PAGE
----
The AECP expanded its holiday screening program this year, visiting three orphanages and two boarding schools in Yerevan. The AECP Mobile Eye Hospital (MEH) team revisited old friends at the Nork and Zatik orphanages. “The visits have become a tradition,” said Nork Director Liana Karapetyan. The team also added three new institutions to its schedule: the Zeitun Special Orphanage and the Vardashen and Nubarashen boarding schools. Nurse Kristine Grigoryan, who has worked at Vardashen School for two years, feels like she is part of something special. “I love the work,” she says, “There is a feeling of fulfillment, of being a part of a big, caring family, and we are glad that AECP has joined this family.”
As the population begins to age and life expectancy increases, it is imperative that Armenia address cataract surgical coverage. Today approximately 91,000 Armenians or 30 percent of the population, age 65 and over, have cataracts in one or both eyes, causing partial or complete blindness. By 2050, a little more than 30 years from now, that number will more than double ? an increase of nearly 150 percent or 221,200 Armenians. Because cataract surgery is so limited in Armenia ? just 24 percent coverage ? most people (76 percent) go without care leaving thousands visually disabled. In the United States people accept cataract surgery as a part of aging and it is a very common procedure. Sadly, in Armenia, many people accept blindness as a part of growing older because they have no access to cataract surgery.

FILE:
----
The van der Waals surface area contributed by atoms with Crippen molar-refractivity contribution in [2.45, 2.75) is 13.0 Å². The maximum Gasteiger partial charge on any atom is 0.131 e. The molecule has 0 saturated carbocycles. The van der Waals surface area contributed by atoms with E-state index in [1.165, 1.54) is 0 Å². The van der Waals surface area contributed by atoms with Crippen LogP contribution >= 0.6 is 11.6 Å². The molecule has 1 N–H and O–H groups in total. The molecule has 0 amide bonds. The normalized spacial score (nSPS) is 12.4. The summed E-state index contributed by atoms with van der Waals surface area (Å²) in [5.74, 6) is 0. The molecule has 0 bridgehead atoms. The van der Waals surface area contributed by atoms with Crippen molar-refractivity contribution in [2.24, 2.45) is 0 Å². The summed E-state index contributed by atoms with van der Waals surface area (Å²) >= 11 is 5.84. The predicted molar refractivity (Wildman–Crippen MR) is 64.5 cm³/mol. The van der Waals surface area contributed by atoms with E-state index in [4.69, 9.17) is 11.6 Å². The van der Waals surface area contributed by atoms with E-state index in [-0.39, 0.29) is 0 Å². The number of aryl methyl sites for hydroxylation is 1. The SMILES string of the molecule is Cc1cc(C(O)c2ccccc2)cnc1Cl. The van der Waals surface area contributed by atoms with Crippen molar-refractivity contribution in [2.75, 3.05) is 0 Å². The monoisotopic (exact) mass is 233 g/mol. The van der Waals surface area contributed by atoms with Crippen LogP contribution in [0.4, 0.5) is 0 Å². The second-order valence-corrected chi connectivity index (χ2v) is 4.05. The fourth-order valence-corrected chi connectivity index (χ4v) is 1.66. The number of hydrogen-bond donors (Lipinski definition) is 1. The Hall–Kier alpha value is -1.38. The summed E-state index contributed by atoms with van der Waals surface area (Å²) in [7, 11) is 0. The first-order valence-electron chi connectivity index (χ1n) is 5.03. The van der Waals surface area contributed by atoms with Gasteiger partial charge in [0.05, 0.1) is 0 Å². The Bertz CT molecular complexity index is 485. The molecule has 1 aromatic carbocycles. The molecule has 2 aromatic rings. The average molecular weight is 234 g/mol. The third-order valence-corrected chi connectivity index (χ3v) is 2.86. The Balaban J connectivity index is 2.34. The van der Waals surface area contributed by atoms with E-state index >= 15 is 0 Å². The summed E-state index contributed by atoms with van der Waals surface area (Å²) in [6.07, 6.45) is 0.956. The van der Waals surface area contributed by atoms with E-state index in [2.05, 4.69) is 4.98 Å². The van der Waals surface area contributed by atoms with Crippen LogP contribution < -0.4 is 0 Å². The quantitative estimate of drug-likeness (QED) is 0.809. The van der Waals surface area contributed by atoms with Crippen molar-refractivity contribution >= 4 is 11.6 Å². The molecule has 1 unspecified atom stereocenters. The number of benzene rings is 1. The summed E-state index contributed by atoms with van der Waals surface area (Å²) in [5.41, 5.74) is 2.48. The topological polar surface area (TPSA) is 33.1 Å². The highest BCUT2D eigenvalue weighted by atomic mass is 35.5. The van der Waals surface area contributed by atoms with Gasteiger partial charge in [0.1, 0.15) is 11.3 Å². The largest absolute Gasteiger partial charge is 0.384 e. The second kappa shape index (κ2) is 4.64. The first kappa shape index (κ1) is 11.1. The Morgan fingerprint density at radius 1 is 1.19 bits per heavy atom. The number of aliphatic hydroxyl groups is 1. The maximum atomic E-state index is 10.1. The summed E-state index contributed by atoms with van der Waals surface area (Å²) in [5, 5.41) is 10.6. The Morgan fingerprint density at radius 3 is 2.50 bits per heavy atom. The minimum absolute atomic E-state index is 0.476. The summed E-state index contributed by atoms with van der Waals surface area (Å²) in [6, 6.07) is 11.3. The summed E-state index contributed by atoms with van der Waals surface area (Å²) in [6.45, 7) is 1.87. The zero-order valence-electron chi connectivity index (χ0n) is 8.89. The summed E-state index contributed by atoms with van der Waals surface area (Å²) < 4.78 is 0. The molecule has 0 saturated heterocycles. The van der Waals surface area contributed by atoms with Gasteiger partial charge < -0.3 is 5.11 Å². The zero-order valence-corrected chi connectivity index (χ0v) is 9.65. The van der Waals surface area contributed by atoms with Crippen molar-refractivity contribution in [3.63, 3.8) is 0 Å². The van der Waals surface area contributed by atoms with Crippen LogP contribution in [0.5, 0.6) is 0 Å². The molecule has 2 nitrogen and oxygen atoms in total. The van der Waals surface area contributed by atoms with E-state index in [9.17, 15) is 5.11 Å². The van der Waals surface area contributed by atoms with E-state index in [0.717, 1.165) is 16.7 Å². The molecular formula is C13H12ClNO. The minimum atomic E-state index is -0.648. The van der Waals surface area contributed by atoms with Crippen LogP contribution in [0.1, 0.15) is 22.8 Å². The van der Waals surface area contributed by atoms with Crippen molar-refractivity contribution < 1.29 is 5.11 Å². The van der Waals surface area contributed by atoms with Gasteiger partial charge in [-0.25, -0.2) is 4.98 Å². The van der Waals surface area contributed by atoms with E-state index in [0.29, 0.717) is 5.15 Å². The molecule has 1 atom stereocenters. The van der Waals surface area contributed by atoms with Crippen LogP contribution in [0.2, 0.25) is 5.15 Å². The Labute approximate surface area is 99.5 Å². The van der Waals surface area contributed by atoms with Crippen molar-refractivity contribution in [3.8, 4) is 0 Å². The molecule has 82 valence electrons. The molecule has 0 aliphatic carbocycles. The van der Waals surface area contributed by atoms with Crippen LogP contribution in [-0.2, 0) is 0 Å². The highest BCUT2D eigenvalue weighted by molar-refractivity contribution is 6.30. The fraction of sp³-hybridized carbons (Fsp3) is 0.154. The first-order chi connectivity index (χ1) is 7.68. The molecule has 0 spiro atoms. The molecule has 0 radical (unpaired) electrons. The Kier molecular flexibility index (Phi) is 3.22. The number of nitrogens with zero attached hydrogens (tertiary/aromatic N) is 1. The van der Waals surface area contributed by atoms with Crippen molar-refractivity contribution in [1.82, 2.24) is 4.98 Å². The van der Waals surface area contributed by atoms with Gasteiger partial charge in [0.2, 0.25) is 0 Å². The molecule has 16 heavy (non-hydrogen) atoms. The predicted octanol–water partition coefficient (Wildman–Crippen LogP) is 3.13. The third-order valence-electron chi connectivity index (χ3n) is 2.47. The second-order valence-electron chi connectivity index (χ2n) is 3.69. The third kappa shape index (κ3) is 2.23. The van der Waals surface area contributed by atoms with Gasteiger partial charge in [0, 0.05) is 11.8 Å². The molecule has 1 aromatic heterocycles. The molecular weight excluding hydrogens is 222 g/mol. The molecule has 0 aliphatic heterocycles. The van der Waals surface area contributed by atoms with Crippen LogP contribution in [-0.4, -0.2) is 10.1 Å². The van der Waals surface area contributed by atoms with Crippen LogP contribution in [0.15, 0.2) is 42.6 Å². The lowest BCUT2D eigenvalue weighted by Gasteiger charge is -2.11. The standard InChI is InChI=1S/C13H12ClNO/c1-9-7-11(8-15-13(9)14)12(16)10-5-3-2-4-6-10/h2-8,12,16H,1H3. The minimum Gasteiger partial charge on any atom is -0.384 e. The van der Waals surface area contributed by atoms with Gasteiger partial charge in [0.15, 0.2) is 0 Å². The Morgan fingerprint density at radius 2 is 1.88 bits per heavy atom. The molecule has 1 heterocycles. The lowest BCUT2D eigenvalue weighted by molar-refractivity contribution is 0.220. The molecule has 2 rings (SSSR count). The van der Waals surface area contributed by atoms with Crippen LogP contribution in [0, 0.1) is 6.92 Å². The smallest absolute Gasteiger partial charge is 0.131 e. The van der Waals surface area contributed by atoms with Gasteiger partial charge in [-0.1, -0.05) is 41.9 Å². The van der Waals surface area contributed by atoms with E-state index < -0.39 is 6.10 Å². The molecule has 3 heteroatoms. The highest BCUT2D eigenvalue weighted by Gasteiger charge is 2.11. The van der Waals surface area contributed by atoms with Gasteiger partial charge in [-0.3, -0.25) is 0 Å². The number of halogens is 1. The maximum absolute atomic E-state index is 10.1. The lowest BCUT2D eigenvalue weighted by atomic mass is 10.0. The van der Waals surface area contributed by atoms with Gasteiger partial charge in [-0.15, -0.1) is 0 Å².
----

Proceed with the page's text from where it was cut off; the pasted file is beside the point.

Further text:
The most valuable experience of my AECP internship was the general seeing, learning, and doing of the project’s objectives. The statistics compiled in the surveys came to life in Goris, where I sat in on meetings with the Ministers of Health, and edited grant proposals.